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Current time:0:00Total duration:8:15

Demand curve for money in the money market

MKT‑3 (EU)
MKT‑3.A (LO)
MKT‑3.A.1 (EK)

Video transcript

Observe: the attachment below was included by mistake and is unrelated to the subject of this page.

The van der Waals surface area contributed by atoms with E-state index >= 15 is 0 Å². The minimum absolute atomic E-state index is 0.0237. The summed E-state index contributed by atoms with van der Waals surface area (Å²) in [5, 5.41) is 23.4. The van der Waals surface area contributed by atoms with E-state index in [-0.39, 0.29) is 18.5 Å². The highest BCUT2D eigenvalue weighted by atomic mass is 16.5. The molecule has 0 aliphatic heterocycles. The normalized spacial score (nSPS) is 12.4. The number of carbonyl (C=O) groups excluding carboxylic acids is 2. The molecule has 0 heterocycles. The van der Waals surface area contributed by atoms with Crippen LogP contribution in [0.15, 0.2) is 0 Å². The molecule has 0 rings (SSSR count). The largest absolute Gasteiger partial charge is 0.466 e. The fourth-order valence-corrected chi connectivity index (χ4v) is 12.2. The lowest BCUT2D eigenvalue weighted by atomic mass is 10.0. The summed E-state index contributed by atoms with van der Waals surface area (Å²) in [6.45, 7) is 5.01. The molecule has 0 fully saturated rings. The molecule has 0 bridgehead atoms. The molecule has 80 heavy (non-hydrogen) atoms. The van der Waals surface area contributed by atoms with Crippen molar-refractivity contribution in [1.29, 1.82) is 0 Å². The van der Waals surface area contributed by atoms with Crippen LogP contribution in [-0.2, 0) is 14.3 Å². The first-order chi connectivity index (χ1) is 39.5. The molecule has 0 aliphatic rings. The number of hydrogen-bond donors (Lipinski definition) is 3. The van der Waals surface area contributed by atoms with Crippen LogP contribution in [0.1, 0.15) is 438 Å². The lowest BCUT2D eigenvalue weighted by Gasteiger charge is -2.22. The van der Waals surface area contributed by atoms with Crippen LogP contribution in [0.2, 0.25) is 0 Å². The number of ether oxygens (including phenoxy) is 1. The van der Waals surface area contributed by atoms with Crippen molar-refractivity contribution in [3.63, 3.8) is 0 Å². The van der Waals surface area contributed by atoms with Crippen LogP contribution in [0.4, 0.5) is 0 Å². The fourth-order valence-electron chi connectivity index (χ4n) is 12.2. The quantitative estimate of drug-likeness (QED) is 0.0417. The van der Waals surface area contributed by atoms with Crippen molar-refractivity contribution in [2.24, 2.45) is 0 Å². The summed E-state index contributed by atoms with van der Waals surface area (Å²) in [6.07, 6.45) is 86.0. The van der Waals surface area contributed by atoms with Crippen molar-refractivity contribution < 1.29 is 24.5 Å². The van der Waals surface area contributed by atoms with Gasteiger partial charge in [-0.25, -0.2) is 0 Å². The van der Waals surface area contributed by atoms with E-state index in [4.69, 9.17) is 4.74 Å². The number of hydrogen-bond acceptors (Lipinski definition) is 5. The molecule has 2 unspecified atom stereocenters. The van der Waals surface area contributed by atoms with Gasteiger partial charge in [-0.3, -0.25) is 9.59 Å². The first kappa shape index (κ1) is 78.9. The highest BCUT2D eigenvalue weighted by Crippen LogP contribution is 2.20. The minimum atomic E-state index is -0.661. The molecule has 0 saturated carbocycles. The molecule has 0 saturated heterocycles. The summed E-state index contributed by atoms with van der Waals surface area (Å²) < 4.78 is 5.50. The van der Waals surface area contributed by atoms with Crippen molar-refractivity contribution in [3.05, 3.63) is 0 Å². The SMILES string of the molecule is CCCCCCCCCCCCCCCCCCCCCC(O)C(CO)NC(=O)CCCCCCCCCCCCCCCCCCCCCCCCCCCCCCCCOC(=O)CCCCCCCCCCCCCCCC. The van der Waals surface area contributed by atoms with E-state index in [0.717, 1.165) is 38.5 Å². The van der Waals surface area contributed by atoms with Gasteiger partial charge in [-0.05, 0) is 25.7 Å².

what we're going to do in this video is talk a lot about money and in particular we're gonna talk about the market for money and this might seem a little bit counterintuitive because we're used to thinking about the market in other things and we use money as a way to think about price we use money as a way to facilitate transactions but now the market is money itself so the first question is how do we somehow come up with a cost of money and to help us with that I'll give you a little bit of a thought experiment let's say that we had a very very simple world where you had two options you could have your cash money you could have a hundred dollars in cash just like that or you could lend that hundred dollars to the government and the government would pay you back in a month 101 dollars so your other option we'll call that a bond a bond which is really your lending in this situation you are lending this money to the government let's assume that it is risk-free that the government is good for the money you can also have bonds where you're lending to other entities like States or to corporations but let's say that this is a federal government bond and in one month it costs $100 it costs $100 and in one month in one month the government will pay back government pays back 101 dollars so my question to you is what if you decide instead of buying in this bond and then having the government pay you back in a month for $101 instead of that if you decide hey you know what that sounds interesting but I just like the feel of of cash what is the opportunity cost of holding the cash pause the video and think about that well if you decide to hold this cash instead of buying this government bond instead of lending it to the government for that month you are foregoing one dollar so your opportunity cost right over here you could view it as one dollar over over the month or if you think about it in term of how much money this is you have a 1% opportunity cost opportunity opportunity cost and as we are about to see we think about the opportunity cost of holding the money as it's cost in the money market so let me draw some axes here to start thinking about this this this money market all right so let's call this vertical axis the nominal interest rate nominal nominal interest rate sometimes you'll see and IR it's abbreviated but let's we'll just write it out the nominal interest rate in that in that axis and the reason why I'm focusing on the nominal interest rate is we don't know in this situation what inflation is we don't know how to calculate the real interest rate in this situation and that's what people look at when they're making these decisions people aren't constantly calculating the real interest rate because they know exactly what inflation is in exactly that moment they can just see hey I could either keep this hundred dollars in my pocket or I could lend it to the government and a month later get 101 dollars so we're gonna have the nominal interest rate on this axis right over here and then in the horizontal axis I am going to have the quantity of money quantity of money and there's multiple ways of thinking about which measure of money supply and we're gonna think about that in future videos but we'll get to that in a second the first thing I want to do is construct a demand curve for money so let me ask you a question if nominal interest rates are really high so instead of getting a hundred $1.00 back after a month if you were to get I'll say something extreme if you were to get $200 back in a month with that would you want to keep a lot of money or would you say hey no I would rather lend that money to the government well yes common sense would tell you is if the nominal interest rate is quite high then people will perhaps choose to forego holding the money and so the quantity of money might be lower so we might be in a situation like this high nominal interest rate hey that's a high opportunity cost from holding this cash I might want to lend it to the government or to somebody else now what if the nominal interest rate were really low let's say the government says hey you let me borrow $100 right now in a month I will give you $100 and a tenth of a penny well then you're like gee that doesn't make a lot of sense I would really like to keep my hundred dollars I might need it I might need to do some transactions with it I might want it to be around in case the ATM system goes out whatever you know there's there's a hurricane whatever it might be and so at a low nominal interest rate it makes sense that people would want to hold or more likely to hold their cash and so you would have a higher quantity of money and so that explains why economists assume often abbreviated as M D so this is the demand curve for money is downward sloping and if we wanted to get a little bit more technical some terms that you might see in an economics class the famous economist John Maynard Keynes came up with three particular motives for this downward sloping curve some of which I've already talked about the first he calls the transactions motive transactions and that's the idea that one of the primary reasons you would want to keep cash is well you might need to use it if you want to go buy a candy bar or buy a pet iguana that you want that money around if you have it lent to the government and then all of a sudden you see your dream iguana then you have to wait a month in order to do it so that would be your transactions motive the reason a motivation to hold money but once again the reason why we have this downward sloping curve if if nominal interest rates are really high if the government is willing to pay you a lot back in a month then you might say you know what I'm willing to take the risk even if I see that dream iguana if I lend the money to the government now in a month I might be able to buy two iguanas even if they aren't quite my dream iguana and likewise if nominal interest rates go really down because then you know it's not worth it for me to risk not being able to buy that perfect iguana when it shows up so I'm not going to lend it to the government so the overall quantity of money more people are going to keep cash in their pockets now another motive that Keynes talks about is the precautionary motive and this is the idea that you might want to just keep cash around in case there's an emergency let's say the lights go out there's an earthquake there's a hurricane the ATM system goes out maybe there's a banking holiday for some reason and you're going to need some of that cash for transactions but once again it's more of precautionary for that rainy day for that bad situation and once again if nominal interest rates are high then you might say well yeah I want to be cautious but boy I could get a lot back if I lend that money but if a nominal interest rates are low you're like you know it's not worth it I'd rather keep some more money and a lot of people do this and so that's why in general in that economy you're going to have a high quantity of money now the last motive that Keynes talked about is the speculative motive and speculation in general is this idea of buying something or selling something or waiting to buy something based on some speculation you have about whether the price will go up or down and so for example you might say hey if I wait a couple of days or if I might wait a week the government might give me even a better deal so let me hold on to this and in aggregate when interest rates are high nominal interest rates are high people might be willing to forego the ability to speculate and when interest rates are low they might say you know what I'm just gonna keep my cash for now because there's not a lot to be gained by lending that money